Diversification is the key to success for most businesses, and expanding into new consumer audiences and markets is the best way to achieve this. Just because something worked, or does work, does not mean you should rest on your laurels and assume it will always be so. Business is an arena, where the fittest battle to survive to find new customers.
Targeting one generation as a consumer group is going the way of the dodo, thriving in today’s economic environment depends on the diversification made possible via cross-generational marketing.
It’s time for companies to stop focusing all of their attention on just one age cohort, and seriously consider how they can make themselves appealing to others, especially if their focus has been on millennials.
Focusing on the up and coming to Generation Z, as well as other specific cohorts within peer groups, offers the greatest route to increased ROI for your company. Let’s discuss more on the subject in detail.
Stop with the stereotypes
If you listen to companies that focus only on single-generational marketing then you’d believe that Generation Z is teetotal, millennials will spend a lot of money on coffee and avocados, Generation X are loyal to brands, and baby boomers like multiple customer support options.
“One shouldn’t use lazy generalizations when identifying a consumer group to advertise your wares to, you need to dig a little deeper. Stereotypes exist for a reason for sure, but they are not a solid groundwork on which to base your company’s future,“- says Dmitriy Atamaniuk, CEO at GDM (Global Digital Marketing Group).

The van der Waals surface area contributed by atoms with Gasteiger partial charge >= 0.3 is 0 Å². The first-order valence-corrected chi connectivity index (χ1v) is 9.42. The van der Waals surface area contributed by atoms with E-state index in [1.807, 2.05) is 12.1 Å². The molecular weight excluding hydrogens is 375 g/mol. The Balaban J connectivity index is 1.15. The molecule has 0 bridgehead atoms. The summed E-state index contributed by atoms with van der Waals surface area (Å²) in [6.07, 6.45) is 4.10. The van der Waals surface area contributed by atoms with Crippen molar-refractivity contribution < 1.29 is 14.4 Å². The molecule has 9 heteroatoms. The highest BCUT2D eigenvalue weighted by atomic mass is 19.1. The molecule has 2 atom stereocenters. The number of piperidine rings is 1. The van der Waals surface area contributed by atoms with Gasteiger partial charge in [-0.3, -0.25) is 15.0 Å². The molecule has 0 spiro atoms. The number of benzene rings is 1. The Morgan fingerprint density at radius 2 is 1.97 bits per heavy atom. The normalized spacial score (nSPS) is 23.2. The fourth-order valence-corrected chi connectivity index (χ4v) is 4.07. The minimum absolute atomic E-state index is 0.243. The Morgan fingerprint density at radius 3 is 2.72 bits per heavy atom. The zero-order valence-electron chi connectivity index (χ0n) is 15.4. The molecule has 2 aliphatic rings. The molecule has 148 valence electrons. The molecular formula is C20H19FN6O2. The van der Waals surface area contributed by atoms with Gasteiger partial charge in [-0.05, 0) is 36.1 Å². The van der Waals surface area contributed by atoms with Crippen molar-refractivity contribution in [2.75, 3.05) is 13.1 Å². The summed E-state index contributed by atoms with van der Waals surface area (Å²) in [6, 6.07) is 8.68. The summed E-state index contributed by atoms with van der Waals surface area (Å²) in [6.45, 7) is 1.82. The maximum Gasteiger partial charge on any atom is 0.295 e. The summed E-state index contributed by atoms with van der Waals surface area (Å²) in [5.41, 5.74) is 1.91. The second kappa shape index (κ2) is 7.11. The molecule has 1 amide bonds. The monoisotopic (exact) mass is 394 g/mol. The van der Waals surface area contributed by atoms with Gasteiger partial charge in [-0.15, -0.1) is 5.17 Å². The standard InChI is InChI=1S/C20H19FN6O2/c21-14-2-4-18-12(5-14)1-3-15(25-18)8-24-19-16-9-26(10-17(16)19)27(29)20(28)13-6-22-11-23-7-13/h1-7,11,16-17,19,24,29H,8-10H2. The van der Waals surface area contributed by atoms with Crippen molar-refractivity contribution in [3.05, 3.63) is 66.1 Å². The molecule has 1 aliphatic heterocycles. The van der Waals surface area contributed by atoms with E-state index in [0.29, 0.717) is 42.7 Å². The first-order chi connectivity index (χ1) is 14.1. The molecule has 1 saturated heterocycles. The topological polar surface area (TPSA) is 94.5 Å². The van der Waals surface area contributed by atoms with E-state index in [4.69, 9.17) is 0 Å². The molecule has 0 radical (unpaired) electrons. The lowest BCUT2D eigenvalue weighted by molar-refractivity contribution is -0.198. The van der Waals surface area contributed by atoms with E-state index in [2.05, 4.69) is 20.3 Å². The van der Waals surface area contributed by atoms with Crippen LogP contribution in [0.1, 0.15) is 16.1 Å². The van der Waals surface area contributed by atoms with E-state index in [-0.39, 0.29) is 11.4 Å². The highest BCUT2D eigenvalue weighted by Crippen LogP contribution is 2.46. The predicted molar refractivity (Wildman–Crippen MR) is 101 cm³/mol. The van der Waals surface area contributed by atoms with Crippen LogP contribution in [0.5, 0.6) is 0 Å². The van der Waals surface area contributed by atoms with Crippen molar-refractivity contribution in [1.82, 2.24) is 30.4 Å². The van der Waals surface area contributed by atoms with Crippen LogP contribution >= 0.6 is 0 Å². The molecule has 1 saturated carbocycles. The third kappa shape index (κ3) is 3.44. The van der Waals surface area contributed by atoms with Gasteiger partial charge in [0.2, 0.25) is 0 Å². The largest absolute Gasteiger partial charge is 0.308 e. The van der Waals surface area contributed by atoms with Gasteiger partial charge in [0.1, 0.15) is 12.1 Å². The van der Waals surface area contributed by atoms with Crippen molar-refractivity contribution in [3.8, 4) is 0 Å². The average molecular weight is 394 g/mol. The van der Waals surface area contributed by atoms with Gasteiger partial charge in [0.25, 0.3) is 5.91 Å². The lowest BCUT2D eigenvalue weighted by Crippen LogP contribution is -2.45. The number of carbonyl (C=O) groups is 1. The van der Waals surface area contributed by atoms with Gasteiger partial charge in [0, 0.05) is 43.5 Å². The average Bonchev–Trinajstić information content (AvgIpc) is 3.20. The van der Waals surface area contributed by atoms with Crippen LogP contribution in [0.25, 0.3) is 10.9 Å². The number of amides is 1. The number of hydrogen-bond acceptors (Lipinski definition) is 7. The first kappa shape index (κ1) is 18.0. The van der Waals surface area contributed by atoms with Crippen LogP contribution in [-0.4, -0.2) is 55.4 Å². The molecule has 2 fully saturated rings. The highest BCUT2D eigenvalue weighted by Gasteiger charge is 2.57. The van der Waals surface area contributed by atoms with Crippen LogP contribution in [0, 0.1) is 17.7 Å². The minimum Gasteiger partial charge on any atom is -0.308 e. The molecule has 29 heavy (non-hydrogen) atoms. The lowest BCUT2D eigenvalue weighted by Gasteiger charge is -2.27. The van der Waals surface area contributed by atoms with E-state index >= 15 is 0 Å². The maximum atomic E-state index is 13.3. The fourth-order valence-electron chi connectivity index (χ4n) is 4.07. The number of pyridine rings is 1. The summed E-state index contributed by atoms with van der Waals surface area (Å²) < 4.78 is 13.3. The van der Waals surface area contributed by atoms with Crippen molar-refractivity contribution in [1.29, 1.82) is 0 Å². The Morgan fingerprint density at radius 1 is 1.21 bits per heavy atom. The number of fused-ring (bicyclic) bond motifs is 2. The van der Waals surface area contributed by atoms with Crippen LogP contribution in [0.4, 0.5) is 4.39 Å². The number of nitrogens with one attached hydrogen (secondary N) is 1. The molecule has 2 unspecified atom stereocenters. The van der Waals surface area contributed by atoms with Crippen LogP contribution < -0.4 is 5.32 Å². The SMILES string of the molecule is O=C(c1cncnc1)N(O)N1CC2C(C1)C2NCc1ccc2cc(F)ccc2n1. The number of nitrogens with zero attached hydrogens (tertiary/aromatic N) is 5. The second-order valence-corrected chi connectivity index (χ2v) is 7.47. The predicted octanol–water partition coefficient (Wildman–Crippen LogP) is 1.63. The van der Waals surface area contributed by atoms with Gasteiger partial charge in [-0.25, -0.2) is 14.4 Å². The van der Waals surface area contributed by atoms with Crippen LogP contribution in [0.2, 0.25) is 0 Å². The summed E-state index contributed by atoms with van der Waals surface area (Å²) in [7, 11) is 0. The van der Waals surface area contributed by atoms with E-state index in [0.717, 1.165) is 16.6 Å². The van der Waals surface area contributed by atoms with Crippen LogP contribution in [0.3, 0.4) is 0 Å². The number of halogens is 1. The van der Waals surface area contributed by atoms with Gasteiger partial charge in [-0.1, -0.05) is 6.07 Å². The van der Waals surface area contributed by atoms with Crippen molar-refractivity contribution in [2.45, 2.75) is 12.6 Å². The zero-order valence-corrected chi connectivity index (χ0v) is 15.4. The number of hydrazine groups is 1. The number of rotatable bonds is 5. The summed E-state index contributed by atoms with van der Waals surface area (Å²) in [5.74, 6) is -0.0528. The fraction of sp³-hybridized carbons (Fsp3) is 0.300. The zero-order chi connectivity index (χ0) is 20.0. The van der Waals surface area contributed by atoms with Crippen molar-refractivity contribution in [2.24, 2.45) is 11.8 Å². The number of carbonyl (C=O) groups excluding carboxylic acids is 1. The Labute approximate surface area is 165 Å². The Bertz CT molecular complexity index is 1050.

Relying on sweeping generalizations is damaging to your brand as they blind you to what specific pain points our potential customers actually have. According to Deloitte, many businesses have fallen into the trap of hyper-focusing on millennials at the expense of other, potentially lucrative, age cohorts. This reliance on stereotypes only leads to an incomplete picture of your audience.
The travel industry offers a good example as millennials are most associated with this market, yet they have lower incomes than baby boomers for example.
“There’s a huge array of travel types among millenials too; some want adventure, others city breaks, and some want cruises. By basing your advertising on a sweeping generalization of this group, assuming that all millennials like city breaks, you can miss out on potential customers.“- says Michael Sweeney, Head of Marketing at Clearcode.
It’s all about attitude
Targeting consumers by their attitudes is a more effective strategy as it allows you to focus on niche groups that are likely to offer higher ROI. When focusing on generational stereotypes represented in/by a quantity-based approach, targeting by attitude is instead focused on quality, and this position has been consistently backed up by studies that frequently highlight the inaccuracy of stereotypes.
For example, a study by Network Research in the U.K. found that the assumption that single people are more interested in self-image and fashion than partnered individuals was inaccurate, instead finding that singletons are far less likely to be concerned with other people’s opinions than those in relationships.